Subgroup bias can arise from improperly divided groups, often defined in order to avoid group bias, or due to a lack of data. For example, consider an application where we divide the data based on location in New York and Amsterdam. After division, it may be the case that we only have data where the population of New York is predominantly female, and the population of Amsterdam is predominantly male. This division introduces a subgroup bias, which ultimately leads to socially biased models.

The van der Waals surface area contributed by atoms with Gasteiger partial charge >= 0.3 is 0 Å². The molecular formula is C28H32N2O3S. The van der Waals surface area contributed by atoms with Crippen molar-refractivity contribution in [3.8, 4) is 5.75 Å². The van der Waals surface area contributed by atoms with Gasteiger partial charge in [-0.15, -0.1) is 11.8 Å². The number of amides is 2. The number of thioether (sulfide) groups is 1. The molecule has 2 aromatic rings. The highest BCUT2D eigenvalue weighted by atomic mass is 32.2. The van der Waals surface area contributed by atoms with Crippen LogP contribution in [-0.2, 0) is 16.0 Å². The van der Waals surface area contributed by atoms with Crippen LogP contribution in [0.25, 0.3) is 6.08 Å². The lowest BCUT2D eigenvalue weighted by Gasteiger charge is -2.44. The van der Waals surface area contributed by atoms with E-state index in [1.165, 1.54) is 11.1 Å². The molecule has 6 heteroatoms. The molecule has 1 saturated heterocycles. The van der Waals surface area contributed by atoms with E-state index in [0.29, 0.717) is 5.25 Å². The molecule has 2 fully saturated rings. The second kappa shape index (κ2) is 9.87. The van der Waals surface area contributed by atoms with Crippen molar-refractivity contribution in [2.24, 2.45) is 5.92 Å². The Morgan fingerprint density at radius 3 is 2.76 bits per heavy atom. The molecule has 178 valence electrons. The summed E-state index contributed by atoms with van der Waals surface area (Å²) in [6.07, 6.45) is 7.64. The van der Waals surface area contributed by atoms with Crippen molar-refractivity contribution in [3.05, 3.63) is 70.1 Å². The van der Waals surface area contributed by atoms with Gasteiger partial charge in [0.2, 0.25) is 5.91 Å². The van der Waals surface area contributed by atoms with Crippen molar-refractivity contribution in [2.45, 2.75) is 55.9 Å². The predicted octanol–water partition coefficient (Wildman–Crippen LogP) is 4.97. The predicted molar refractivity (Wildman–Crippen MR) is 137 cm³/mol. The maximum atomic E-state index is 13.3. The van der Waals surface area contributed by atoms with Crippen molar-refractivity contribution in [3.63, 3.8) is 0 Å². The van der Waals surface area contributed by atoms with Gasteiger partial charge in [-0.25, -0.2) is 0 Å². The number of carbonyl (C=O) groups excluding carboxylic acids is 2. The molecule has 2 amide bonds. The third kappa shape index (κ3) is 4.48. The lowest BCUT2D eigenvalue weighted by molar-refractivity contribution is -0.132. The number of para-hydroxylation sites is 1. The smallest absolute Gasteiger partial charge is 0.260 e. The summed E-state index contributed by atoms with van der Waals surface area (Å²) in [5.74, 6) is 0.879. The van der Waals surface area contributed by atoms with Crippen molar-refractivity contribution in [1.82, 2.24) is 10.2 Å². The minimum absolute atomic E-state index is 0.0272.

In order to avoid subgroup bias, it is imperative to test, assess and calibrate the models as in the case of social bias.
Follow the references in order to learn more about technical approaches to ensure fair predictions for every sub-population which can be identified in a set of groups.
- Test for Social Bias in Training Data
- Prevent Discriminatory Data Attributes Used As Model Features
- Perform Risk Assessments
- Multicalibration: Calibration for the (Computationally-Identifiable) Masses
- Preventing Fairness Gerrymandering: Auditing and Learning for Subgroup Fairness